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By Staff | Feb 6, 2015

This Congress doesn’t want to look as totally dysfunctional as the last one so the leadership is working through things with the administration that can give the appearance of bipartisan progress even if it doesn’t amount to anything.

This congress thinks it has a candidate in forwarding Trade Promotion Authority for President Obama. TPA, also called Fast Track, allows the administration to negotiate a free trade agreement that is then put to an up or down vote of the entire Congress.

Someone has to have the authority to speak for the U.S. to make trade deals and a 535-member negotiating team will never accomplish that.

FTA opposition knows that so if they can withhold negotiating authority from the President they have effectively blocked any trade deal from ever being finished.

These trade deals require some give and take and the President has to make the decision what to demand and what to concede and Congress can just say no if it doesn’t like his deal.

Trade protectionists would rather not let it get that far to get put on the spot.

Democratic Congressional leadership, Sens. Nancy Pelosi and Harry Reid, are protectionists and they blocked congressional action on Trade Promotion Authority. The irony was that they were denying it not to a GOP President, but to one of their own.

They did not trust President Obama to negotiate a fair deal. Now with the GOP in charge of both Houses, they decide what provisions get voted on and one of the first pieces of legislation will be a new authorization for Trade Promotion Authority for the President.

Paul Ryan is championing TPA in the House and Orrin Hatch is doing so in the Senate, both in accordance with party leadership.

For a GOP Congress to give a Democratic President this trade authority will make them look broad-minded and bipartisan which will gall Democrats to no end.

The trade agreements ratified under President Obama’s watch had been negotiated by George W. Bush who had TPA, which expired for Obama.

This President has been working on FTAs with the European Union and with Asian Rim countries in a pact including Japan called the Trans-Pacific Partnership.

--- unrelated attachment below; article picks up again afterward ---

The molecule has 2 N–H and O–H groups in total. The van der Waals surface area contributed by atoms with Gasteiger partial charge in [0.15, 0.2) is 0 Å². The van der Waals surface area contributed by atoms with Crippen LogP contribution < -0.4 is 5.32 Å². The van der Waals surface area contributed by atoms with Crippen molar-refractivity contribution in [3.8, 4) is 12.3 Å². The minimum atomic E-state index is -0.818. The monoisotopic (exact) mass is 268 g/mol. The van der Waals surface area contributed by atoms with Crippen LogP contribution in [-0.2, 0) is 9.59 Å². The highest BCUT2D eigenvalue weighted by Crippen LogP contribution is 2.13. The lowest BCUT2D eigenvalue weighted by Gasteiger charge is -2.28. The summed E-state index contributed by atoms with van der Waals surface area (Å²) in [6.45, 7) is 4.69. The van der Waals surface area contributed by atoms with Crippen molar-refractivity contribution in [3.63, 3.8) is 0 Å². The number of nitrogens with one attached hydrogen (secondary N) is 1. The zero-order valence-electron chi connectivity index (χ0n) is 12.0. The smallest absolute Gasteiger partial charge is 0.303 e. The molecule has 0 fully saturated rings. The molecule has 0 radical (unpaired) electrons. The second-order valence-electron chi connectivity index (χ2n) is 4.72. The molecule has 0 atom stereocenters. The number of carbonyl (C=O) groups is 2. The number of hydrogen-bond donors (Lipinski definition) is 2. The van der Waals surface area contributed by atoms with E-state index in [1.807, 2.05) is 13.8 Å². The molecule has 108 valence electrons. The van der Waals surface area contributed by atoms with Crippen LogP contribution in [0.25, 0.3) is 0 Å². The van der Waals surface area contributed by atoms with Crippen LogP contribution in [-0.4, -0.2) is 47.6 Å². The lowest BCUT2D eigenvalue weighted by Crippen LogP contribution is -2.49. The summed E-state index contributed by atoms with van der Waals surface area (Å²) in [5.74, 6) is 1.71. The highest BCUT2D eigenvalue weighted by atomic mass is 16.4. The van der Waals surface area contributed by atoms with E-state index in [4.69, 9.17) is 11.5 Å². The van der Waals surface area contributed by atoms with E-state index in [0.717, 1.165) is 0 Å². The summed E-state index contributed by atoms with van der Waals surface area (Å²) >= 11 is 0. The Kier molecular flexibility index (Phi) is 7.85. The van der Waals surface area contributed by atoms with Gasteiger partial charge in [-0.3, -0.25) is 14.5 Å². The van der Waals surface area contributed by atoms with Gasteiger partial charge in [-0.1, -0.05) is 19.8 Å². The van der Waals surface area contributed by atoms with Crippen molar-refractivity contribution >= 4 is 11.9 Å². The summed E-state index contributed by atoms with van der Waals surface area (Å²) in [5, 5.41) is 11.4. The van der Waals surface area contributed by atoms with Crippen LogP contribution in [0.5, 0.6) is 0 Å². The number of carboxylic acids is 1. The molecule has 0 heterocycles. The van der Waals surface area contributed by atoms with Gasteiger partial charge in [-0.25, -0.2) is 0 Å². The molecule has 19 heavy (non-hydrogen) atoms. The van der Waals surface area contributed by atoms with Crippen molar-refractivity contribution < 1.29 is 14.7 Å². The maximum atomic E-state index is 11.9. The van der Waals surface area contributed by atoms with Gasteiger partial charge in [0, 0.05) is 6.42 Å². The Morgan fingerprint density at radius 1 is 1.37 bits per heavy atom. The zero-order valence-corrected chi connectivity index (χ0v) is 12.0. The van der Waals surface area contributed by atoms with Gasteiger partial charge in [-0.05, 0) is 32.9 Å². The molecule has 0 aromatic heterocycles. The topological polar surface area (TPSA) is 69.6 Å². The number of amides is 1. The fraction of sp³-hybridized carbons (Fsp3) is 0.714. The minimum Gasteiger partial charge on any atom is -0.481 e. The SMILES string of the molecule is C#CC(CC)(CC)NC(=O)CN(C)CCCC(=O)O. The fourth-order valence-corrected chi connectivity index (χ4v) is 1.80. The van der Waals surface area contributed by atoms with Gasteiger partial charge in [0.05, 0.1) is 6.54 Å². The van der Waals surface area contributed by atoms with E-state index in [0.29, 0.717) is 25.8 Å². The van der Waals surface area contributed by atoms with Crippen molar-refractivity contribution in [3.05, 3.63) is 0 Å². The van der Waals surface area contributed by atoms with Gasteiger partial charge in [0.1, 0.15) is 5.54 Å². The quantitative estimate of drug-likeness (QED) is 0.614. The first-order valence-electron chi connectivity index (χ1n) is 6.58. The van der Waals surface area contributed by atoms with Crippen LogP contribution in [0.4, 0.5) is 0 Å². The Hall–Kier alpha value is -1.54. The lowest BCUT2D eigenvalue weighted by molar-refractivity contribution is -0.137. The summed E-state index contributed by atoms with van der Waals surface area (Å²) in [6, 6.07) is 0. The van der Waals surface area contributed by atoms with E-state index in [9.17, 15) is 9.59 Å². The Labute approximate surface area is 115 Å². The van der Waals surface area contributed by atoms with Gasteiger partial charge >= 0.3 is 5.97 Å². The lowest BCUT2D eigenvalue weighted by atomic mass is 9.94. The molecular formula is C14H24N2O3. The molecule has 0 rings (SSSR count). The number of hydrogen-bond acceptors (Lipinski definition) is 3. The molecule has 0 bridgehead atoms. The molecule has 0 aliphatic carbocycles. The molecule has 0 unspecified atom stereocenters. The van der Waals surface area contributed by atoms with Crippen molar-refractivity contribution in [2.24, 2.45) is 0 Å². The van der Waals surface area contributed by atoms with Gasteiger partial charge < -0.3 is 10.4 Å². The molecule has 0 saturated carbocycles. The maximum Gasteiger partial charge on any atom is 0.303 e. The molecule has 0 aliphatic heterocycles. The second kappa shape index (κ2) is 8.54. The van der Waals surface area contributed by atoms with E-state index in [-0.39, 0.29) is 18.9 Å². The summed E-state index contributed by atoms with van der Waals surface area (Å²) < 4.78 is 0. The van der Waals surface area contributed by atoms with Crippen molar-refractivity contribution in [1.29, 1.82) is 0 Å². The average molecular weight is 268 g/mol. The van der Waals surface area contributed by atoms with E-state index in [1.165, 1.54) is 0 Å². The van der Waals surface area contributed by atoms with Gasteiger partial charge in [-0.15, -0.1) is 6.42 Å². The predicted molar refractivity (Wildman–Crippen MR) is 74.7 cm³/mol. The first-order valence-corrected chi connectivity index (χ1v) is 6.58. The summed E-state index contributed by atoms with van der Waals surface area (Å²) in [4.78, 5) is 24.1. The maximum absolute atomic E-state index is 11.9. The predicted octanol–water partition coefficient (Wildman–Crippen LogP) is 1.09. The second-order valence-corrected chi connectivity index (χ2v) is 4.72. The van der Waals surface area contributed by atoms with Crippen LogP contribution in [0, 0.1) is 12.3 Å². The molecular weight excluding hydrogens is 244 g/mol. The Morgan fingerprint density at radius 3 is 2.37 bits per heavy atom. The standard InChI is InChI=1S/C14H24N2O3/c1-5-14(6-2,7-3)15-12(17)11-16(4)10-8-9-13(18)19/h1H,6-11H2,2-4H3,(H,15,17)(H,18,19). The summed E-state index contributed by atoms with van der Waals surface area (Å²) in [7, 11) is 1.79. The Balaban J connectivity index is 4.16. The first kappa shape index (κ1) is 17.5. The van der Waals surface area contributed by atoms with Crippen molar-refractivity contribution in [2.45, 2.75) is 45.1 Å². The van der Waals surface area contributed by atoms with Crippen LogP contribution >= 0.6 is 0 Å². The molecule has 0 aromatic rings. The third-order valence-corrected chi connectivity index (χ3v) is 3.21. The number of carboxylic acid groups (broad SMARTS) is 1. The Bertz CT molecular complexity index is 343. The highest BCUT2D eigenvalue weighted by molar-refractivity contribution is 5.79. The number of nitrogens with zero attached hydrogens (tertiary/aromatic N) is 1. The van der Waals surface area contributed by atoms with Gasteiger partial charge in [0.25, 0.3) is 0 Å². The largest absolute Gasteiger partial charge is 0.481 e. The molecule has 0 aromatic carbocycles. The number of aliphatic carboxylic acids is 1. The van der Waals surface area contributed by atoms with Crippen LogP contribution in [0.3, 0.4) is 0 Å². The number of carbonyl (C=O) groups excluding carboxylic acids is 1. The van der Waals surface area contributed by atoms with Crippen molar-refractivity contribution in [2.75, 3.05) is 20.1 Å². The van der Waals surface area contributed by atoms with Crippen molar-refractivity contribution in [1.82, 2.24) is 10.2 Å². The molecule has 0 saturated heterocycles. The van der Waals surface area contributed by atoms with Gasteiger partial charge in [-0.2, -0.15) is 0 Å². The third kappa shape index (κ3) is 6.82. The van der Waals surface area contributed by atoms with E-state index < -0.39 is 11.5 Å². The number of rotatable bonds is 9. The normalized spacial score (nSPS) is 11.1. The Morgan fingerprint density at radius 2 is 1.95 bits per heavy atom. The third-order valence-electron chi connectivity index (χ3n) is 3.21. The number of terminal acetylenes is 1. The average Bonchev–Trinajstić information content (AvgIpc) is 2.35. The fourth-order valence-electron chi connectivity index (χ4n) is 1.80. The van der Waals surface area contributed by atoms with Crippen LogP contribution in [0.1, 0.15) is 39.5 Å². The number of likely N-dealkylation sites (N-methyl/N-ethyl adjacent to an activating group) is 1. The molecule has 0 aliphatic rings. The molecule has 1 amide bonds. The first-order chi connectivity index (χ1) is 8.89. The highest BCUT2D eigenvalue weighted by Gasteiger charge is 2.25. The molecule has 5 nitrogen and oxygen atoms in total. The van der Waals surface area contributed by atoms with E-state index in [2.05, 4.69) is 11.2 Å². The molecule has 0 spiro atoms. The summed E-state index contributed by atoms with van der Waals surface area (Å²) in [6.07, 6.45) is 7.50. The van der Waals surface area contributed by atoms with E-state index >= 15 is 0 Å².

Getting TPA from Congress doesn’t mean that these trade pacts will get done, but they are virtually impossible to finish without TPA. This controversy has revealed just how trade protectionist that the Democrats have become.

They still bash NAFTA finished by Bill Clinton.

Trade is extremely important to the ag sector, so it was revealing to hear Sen. Debbie Stabenow, the former chair of the Senate ag committee, say she was unsure how she would vote on TPA for President Obama.

That is her putting her party ahead of the ag sector and made even more conflicted when she voiced support for opening trade with Cuba.

It would be most interesting to see what Hillary Clinton says about TPA and trade.

As I noted, the prospects to finish FTAs with Europe and Japan are questionable. I don’t think the one with Europe can be consummated.

I don’t think they will open their markets to fair ag trade conceding things like GMOs. I don’t think that is something that we can concede to them.

They have built a protectionist wall around its ag sector much thicker and taller than Japan has.

The result has been to increase the cost of food in Europe which is a drag on their struggling economy and something that European Central Bank Quantitative Easing can’t fix.

The EU exports its food protectionism through its rejection of gene biotechnology, keeping other nations from adopting GMOs that would help them for fear of losing access to the EU ag market.

Japan protects sensitive ag industries such as rice, but not to the extremes that Europe goes to rejecting science as trade policy.

The initial TPP was being negotiated with 11 Asian Rim nations and the Japanese, worried that an Asian trade pact would form around them, sued to be let in.

Once allowed into the negotiation, they reneged on the premise held by the rest of the group that ag tariffs go to zero.

This negotiation is pretty straight forward and doesn’t hide behind things like phyto-sanitary rules or GMOs. Japan accepts science better than most other nations.

In part, that is because Japan is dependent on ag imports and doesn’t want to inflate the cost of food to Japanese consumers as is done in Europe.

Japanese Prime Minister Abe won a renewed political mandate which included finishing a TPP. I think that there is a reasonable prospect that if President Obama receives TPA that he can deliver a TPP.

That is why the Democrats are fighting to block the TPA.

The strength in the U.S. dollar is going to squeeze ag exports and the ag economy so now is the time that a breakthrough on trade barriers is sorely needed to keep goods moving in a less competitive currency environment for U.S. agriculture.

I will bet that the Office of the U.S. Trade Representative has made progress with Japan and that it’s not far from completion of a deal when the political roadblocks in the process are removed.

Strategically, the U.S. needs to put together the TPP in order to balance China’s trading power in the region.

If we can consummate a TPP with nations that have combined economies equaling 40 percent of global GDP, then there will be more pressure put on Europe to move forward into the real world and accept a trade overhaul in order to avoid becoming isolated.

Trade liberalization has slowed to next to nothing. The global economy is seeing tepid growth and badly needs the boost that a reduction in trade barriers can produce.

Presidential TPA is a start.

David Kruse is president of CommStock Investments Inc., author and producer of The CommStock Report, an ag commentary and market analysis available daily by radio and by subscription on DTN/FarmDayta and the Internet.

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